Why Latvia Matters (Part II)

  • 2010-09-02
  • By Monika Hanley

RIGA - In looking at all the ways that Latvia and the Baltics ‘matter’ in the first part of this series, we will now look more closely at the military situation and address the oft-mentioned, but rarely deeply analyzed scenario of “what if Russia re-invaded.” A seemingly provocative question to be sure, but unlikely? This piece will attempt to bring together regional political analysis as well as the government’s views on this very issue.

Let us just examine, for the sake of argument, the benefits of Russia regaining former territories in the Baltics. From an economic standpoint, the ports and industry would be a large gain, an expansion of Kaliningrad so to speak, bringing the Russian border into wider contact with the European Union as well.

The disadvantages, besides the obvious breaches of law and an international outcry, one could argue, would outweigh the advantages. Militarily speaking, should the Russian Federation regain Baltic territories, the new land border with Poland and sea border with Sweden would be much stronger than the current weak Baltic border. With a larger military force, Poland and Sweden would be contentious nations with which to handle border business and trade.

Putting all these hypothetical situations aside, one can still see the tangible threat from the Baltic’s eastern neighbor, but is this fear necessarily a bad thing? Perhaps it keeps a region alert and aware of an all-too-likely re-occurrence.
In speaking to The Baltic Times, political analyst and head of the Lithuanian Special Mission to Afghanistan, Aleksandras Matonis, admits that a massive military invasion from Russia (1940s style) is difficult to imagine, but on the other hand, the all too recent Russian and Belarusian joint military exercises (such as ZAPAD in 2009) do simulate the very scenario that many say would never occur.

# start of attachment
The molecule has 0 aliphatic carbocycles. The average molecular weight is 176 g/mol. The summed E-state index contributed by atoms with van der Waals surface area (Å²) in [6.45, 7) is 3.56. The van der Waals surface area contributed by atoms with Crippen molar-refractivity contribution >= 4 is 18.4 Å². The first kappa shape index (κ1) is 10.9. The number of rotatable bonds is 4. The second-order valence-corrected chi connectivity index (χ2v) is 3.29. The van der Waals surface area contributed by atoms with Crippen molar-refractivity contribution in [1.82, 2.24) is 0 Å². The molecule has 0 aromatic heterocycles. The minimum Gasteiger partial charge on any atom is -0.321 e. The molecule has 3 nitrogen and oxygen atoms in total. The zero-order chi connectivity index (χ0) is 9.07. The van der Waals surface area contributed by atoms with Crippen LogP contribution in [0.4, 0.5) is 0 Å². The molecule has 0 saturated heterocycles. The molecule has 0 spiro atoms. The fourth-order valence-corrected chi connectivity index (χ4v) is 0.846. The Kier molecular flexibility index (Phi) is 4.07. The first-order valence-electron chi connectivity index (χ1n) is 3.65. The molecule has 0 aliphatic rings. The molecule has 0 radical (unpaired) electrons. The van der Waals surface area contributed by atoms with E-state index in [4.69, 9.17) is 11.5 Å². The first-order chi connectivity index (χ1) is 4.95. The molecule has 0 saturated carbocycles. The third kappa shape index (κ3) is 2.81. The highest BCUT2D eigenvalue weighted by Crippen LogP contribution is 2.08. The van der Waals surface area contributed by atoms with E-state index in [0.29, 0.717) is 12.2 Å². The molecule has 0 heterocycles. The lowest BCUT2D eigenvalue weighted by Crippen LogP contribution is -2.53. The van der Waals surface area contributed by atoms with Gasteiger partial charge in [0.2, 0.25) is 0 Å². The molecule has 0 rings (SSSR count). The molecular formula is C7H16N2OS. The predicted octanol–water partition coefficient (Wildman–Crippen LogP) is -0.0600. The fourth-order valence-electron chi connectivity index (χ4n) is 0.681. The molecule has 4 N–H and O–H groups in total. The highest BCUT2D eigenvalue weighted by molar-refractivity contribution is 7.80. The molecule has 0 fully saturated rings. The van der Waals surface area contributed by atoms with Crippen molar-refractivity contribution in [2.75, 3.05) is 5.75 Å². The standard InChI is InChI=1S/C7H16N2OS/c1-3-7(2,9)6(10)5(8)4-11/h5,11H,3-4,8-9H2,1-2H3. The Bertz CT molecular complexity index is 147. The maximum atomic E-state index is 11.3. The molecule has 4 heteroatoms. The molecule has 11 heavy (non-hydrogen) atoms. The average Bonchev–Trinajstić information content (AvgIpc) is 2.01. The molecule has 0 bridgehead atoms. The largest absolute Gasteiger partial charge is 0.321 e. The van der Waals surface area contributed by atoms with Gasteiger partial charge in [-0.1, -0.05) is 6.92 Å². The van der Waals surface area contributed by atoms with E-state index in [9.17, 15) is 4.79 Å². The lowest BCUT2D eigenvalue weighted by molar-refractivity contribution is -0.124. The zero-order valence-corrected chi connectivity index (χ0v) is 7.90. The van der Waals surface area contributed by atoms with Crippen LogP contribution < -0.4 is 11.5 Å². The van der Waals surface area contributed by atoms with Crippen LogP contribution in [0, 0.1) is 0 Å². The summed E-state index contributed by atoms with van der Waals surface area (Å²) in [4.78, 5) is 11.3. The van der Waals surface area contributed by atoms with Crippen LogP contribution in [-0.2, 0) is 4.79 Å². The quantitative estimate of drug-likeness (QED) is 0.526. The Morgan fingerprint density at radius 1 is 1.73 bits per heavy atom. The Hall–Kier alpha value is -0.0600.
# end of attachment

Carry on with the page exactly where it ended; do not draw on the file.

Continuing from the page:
“Personally, I concur with those who say that military confrontation between the Baltic States and Russia could have a limited military action style, similar to the Georgian-Russian conflict in 2008,” he said.
“I could imagine that Russia could inspire a domestic conflict involving the Russian speaking minority, or use civil disturbance (or riots) caused by economic or political reasons,” Matonis continued, citing the examples of the Bronze Soldier riots in Tallinn and riots following unpopular economic measures in both Riga and Vilnius. 

“Such events could hypothetically lead to Russia’s decision to protect its compatriots abroad, as the Moscow official line declares, by military means, for example, sending a ‘peacekeeping force’ and imposing maritime or air space blockades. Obviously, such measures would have grave international consequences, therefore I consider them possible only in case of a deepening split in NATO’s unity and continuous debate over the consistency of Article 5,” stated Matonis.
While the image of tanks rolling onto the cobbled streets of the Baltic capitals is something that many imagine when picturing a theoretical re-invasion, a more serious threat may not be in terms of military intervention. Matonis emphasized three areas: Russian investment in strategic objects and further pressure using energy levers, Russian influence in national politics and widespread information operations. These processes already began years ago.

In the event of a Russian military invasion, there are two possible responses that may be expected, according to defense analysts. Despite the fact that the Baltics are members of the EU and NATO, Matonis argues on one side that the Baltic States would not be able to be defended, and are able to be occupied rather quickly.